Constance Hopkins was born in Hampshire, England in 1606.  She was only 14 years old when she came to American on the Mayflower with her father Stephen Hopkins, stepmother Elizabeth, brother Giles, and stepsister Damaris.  Constance may have been one of the first European women to step foot in New England since Freydis, the sister of Leif Ericsson in about 1002-1006 AD.  Constance’s future husband, Nicholas Snow later arrived on the ship Anne in 1623.  The couple eventually moved to Eastham, Massachusetts.  According to records written by William Bradford in 1651, Constance Hopkins Snow had 12 children with “all of them living.” She died in 1677 and is buried in Cove Burying Ground in Eastham, MA.  Constance Hopkins’ original hat made of beaver pelt is on display in the Pilgrim Hall Museum.

 Constance’s daughter, Sarah Snow (1632-1697), would marry William Walker (my 10x great grandfather) in 1655.  William Walker is a direct ancestor of my Grandmother Pearl Walker.  Former President Ulysses S. Grant also is noted to have descended from Sarah Snow.

The first Thanksgiving

Many cultures lay claim to a “First Thanksgiving.”  In fact, many faiths have feasts and occasions which observe giving thanks to God.  The term Eucharist itself means “good gift.” Although most Americans associate Thanksgiving with the Pilgrims, even the events that occurred at Plymouth are up to debate. History points to the Pilgrim Thanksgiving as being observed on the occasion of a bountiful harvest after a particularly difficult winter.  Those who had survived starvation and witnessed the death of 50% of the population the prior winter desired first to show their gratitude to God and to share out of their abundance.  However this feast was not observed every year.   William Bradford called a feast whenever the community experienced a time of drought or need followed by a shipment of supplies or a productive crop.

God’s gift in my own life

My own life has a special connection to Thanksgiving.  After experiencing a miscarriage from my first pregnancy, I felt uncertain if I would be able to ever have any children.  Upon discovering that I was expecting another child, it was with great joy that I learned of the due date of my son was to be on Thanksgiving Day in 1995. The name I chose was “Jonathan” meaning “God’s gift” or God is gracious”.  As it happened, he ended up being born 3 days before Thanksgiving that year!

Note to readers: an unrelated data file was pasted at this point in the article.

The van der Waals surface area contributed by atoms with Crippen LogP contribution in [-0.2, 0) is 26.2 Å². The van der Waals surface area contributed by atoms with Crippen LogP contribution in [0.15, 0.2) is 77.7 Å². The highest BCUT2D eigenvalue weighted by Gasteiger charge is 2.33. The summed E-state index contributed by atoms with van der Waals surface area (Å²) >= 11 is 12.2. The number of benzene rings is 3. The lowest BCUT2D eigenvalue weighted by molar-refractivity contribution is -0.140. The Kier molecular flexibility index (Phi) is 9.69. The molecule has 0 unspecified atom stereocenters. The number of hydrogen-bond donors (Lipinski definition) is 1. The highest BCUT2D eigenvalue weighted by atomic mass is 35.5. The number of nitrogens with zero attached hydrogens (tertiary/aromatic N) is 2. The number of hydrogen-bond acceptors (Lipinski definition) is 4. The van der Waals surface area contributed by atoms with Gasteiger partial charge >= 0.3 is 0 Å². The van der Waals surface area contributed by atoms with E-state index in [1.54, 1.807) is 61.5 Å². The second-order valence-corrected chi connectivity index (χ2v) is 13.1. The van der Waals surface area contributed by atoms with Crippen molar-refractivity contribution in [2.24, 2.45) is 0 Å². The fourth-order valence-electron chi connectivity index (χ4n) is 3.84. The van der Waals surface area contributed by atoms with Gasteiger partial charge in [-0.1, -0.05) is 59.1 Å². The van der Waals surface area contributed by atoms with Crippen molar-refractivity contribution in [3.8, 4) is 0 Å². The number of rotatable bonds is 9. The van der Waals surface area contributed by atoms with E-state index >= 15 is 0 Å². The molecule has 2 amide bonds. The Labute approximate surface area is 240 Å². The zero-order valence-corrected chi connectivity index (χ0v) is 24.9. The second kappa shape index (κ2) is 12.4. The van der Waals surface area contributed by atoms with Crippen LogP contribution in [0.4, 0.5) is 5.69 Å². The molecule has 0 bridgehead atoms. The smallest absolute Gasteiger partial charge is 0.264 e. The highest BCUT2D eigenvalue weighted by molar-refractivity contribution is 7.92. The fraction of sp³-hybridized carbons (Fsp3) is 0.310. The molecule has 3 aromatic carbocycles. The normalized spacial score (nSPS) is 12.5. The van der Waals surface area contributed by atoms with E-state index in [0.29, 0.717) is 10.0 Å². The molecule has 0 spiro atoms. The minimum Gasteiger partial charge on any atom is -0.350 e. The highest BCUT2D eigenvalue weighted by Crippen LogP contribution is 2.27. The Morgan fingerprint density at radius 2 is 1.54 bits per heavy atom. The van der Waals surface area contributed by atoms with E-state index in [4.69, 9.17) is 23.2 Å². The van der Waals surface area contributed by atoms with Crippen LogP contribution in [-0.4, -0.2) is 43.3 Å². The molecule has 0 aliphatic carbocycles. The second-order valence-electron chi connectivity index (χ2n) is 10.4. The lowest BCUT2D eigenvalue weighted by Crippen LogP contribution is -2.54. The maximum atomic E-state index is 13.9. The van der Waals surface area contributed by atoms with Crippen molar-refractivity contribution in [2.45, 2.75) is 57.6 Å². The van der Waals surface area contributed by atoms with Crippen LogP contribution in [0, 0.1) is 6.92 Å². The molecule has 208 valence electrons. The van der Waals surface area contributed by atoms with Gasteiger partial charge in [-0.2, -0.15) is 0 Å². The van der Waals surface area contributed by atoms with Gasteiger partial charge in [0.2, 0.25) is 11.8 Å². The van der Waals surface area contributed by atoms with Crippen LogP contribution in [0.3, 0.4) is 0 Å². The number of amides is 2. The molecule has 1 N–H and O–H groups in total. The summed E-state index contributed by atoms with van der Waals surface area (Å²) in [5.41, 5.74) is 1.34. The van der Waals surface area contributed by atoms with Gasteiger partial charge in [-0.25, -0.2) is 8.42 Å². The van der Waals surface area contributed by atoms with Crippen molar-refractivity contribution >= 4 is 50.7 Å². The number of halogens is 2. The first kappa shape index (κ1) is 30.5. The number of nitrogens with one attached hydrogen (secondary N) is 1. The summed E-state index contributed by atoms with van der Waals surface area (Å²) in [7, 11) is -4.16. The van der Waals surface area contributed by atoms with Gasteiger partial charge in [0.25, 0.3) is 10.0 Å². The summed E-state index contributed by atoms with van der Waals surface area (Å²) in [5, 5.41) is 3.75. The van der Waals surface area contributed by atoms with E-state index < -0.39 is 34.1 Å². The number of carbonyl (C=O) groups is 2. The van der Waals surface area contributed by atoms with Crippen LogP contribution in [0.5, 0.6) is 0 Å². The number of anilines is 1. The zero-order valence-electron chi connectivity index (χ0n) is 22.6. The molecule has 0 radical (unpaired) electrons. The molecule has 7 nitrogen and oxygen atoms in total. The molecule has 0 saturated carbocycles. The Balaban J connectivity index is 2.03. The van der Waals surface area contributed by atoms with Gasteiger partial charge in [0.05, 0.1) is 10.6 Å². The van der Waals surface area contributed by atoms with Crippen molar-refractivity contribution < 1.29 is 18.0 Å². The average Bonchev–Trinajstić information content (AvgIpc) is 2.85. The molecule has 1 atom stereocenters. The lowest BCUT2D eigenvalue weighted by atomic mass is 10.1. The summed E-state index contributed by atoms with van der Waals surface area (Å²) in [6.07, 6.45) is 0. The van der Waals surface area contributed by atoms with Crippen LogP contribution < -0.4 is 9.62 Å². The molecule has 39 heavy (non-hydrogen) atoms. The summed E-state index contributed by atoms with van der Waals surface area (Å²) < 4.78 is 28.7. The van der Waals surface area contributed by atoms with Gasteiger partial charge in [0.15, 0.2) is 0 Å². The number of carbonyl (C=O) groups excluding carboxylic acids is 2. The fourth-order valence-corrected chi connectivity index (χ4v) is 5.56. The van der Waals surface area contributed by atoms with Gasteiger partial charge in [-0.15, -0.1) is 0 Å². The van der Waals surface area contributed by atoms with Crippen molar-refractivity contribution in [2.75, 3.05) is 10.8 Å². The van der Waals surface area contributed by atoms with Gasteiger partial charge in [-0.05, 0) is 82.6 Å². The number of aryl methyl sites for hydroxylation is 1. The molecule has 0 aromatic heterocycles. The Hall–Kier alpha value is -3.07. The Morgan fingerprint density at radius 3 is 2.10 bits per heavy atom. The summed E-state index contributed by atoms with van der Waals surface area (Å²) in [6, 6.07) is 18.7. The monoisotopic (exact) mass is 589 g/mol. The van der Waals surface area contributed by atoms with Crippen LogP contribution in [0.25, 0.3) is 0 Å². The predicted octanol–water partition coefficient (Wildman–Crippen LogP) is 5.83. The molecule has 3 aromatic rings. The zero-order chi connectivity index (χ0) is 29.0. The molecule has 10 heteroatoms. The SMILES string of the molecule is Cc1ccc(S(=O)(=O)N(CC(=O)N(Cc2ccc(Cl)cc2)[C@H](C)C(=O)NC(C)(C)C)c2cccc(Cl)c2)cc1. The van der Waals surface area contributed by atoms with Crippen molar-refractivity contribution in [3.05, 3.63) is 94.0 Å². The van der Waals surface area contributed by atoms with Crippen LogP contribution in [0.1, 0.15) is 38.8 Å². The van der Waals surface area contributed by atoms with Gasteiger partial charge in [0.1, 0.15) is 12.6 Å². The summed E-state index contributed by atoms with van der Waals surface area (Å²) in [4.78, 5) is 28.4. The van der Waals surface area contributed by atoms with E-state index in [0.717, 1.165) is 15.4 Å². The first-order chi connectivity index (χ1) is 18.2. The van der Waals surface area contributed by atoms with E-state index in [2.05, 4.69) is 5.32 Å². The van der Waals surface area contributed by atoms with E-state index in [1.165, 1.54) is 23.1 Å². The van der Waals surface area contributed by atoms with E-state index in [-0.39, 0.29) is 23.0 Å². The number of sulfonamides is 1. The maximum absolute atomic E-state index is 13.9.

We all are privileged

We are all privileged regardless of our ancestry. In the midst of our troubles many of us have a tendency to forget that God is our refuge and strength, an ever present help in distress. (Psalms 46:2).  Whether or not we choose to acknowledge Him, all good gifts come from God, and even the challenges as well as the gift of our own lives. The early Pilgrims experienced this upon the raging seas and through times of plentiful harvest and blessings.  All of us are pilgrims on a journey to God.  Along the way we encounter periods of abundance intertwined with times of great need.  This brings to mind a famous poem that was once found on a soldier in Gettysburg:

A Christian Confederate Soldier’s Prayer

(Anon – alleged to have been found on a CSA casualty at the Devil’s Den, Gettysburg)

I asked God for strength, that I might achieve. I was made weak, that I might learn humbly to obey.

I asked for health, that I might do greater things.I was given infirmity, that I might do better things.

I asked for riches, that I might be happy. I was given poverty, that I might be wise.

I asked for power that I might have the praise of men.

I was given weakness, that I might feel the need of God.

I asked for all things, that I might enjoy life.

I was given life, that I might enjoy all things.

I got nothing that I asked for but got everything I had hoped for.

Almost despite myself, my unspoken prayers were answered.

I am, among all people, most richly blessed.

(Information for this article was gathered from various websites including pilgrimhall.org, mayflowerhistory.com, wikipedia and my family tree at ancestry.com).

My great grandfather George C Walker and his daughter my grandmother Pearl Irene Walker, both descendants of Pilgrims Stephen and Constance Hopkins. Photo taken about 1912 in Niagara Falls, NY

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2 Responses to A Pilgrim by Blood and by Heart: On the Discovery of My Mayflower Roots This Thanksgiving

  1. Rosanne says:

    Oh my Natalie, my heart practically skipped a beat, how amazing is this!

  2. Michelle Kratts says:

    This is amazing! Love it <3